The Bush administration is conceding for the first time that the United States may not finish a complex security agreement with Iraq before President Bush leaves office.

Faced with stiff Iraqi opposition, it is "very possible" the U.S. may have to extend an existing U.N. mandate, said a senior administration official close to the talks. That would mean major decisions about how U.S. forces operate in Iraq could be left to the next president, including how much authority the U.S. must give Iraqis over military operations and how quickly the handover takes place.

The official said the goal is still to have an agreement by year's end. And the U.S. ambassador to Iraq, Ryan Crocker, said he feels no pressure from the U.S. political calendar, and that Dec. 31 is "a clear deadline."

Still, Crocker also said last week, "My focus on this is more on getting it done right than getting it done quick."

The Bush administration is seeking an agreement with Baghdad that would provide for a normal, permanent U.S. military and diplomatic presence in Iraq. The word "permanent" has been a flashpoint for many who oppose the war, both in the U.S. and Iraq. But the U.S. official stressed that the agreement will not call for permanent U.S. bases on Iraqi soil.

Instead, the proposed agreement would allow U.S. troops or personnel to operate out of U.S., Iraqi or joint facilities through either short or long-term contracts, said the official, who spoke on condition of anonymity because the negotiations are not public.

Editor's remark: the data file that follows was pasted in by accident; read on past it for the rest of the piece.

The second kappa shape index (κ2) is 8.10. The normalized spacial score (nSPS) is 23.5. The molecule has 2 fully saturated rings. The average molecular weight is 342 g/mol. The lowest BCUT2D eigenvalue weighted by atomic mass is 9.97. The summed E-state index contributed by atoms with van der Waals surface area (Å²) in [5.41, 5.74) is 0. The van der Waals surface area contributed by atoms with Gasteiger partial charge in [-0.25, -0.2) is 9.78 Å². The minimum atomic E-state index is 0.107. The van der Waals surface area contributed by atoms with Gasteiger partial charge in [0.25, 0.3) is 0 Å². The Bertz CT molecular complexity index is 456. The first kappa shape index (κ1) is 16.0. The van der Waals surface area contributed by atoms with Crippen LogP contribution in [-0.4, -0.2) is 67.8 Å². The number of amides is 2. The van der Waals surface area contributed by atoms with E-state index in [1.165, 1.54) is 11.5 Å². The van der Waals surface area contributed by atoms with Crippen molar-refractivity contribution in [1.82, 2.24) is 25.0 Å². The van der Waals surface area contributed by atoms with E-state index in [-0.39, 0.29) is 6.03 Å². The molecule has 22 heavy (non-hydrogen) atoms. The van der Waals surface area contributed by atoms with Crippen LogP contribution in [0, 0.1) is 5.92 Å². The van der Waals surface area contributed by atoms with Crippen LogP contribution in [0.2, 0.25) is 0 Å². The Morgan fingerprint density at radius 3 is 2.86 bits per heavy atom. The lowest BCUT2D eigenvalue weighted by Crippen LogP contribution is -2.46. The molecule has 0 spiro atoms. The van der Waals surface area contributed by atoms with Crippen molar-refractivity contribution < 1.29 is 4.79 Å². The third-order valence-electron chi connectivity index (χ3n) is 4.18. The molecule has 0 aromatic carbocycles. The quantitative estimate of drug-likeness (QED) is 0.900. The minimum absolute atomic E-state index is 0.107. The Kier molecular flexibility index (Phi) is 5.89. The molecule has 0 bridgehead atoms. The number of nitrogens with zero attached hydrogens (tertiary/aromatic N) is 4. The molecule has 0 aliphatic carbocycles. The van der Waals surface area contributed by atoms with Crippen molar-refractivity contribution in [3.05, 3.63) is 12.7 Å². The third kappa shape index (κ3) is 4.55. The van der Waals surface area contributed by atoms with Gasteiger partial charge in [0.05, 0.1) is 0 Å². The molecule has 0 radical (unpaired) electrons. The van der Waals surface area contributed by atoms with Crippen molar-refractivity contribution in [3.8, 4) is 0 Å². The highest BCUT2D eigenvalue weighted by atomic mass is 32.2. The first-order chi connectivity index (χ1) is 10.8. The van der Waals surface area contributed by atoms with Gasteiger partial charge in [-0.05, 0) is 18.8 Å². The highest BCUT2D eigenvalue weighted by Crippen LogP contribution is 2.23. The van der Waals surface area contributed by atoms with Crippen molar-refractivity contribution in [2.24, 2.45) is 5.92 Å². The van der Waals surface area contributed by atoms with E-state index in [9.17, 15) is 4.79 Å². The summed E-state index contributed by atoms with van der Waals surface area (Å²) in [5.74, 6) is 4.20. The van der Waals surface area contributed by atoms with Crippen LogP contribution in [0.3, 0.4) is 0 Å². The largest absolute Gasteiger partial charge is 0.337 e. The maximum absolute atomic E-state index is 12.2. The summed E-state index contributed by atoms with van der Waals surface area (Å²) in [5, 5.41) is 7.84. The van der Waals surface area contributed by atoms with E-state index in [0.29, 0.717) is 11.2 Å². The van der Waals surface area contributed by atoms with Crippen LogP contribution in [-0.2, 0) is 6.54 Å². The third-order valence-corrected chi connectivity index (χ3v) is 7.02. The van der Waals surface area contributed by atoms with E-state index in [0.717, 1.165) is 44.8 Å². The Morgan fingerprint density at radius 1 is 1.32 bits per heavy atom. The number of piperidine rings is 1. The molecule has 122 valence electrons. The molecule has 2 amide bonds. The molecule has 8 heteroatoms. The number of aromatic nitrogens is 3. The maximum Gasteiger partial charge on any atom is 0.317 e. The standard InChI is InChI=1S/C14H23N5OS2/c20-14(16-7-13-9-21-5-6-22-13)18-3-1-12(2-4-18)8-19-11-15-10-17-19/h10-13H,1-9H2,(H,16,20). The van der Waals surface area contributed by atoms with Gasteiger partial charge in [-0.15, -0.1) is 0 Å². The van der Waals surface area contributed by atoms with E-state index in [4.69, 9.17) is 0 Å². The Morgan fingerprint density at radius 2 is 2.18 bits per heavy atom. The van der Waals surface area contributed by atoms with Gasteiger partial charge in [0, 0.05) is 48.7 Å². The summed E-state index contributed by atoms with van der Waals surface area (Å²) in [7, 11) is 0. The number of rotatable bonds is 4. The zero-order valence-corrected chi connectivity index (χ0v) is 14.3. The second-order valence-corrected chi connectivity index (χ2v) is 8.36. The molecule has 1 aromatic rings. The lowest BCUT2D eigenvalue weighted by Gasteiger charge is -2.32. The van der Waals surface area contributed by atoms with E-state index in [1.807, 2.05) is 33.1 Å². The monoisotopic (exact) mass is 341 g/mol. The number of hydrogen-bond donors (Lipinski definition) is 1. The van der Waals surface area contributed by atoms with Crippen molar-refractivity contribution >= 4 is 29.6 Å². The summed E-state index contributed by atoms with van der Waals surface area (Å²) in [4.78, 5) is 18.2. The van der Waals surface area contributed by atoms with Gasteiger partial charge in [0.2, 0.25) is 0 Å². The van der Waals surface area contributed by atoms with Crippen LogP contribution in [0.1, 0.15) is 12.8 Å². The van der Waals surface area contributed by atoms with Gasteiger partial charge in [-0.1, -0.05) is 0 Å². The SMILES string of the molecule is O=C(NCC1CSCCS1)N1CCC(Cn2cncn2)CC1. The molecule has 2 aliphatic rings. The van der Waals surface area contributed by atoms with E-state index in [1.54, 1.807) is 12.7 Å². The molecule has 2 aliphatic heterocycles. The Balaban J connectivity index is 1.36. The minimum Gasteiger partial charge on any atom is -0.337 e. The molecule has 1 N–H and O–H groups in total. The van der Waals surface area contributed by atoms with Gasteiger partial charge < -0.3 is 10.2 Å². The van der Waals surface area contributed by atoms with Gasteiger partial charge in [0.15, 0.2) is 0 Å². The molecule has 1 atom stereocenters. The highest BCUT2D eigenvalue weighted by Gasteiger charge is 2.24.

"The idea that the U.S. will have a normal, diplomatic and military presence, and need access to facilities — not necessarily our facilities, but need facilities — is permanent," said the official, who is close to the ongoing talks.

Those facilities, the official said, could belong to the Iraqis, and the U.S. would simply be using them on a renewable basis. Or they could be existing U.S. facilities that over time would be taken over by the Iraqis.

U.S. and Iraqi leaders are struggling to negotiate two parallel agreements. One would lay out broad, long-term political, economic and security ties between the U.S. and Iraq, setting up a normal state-to-state relationship.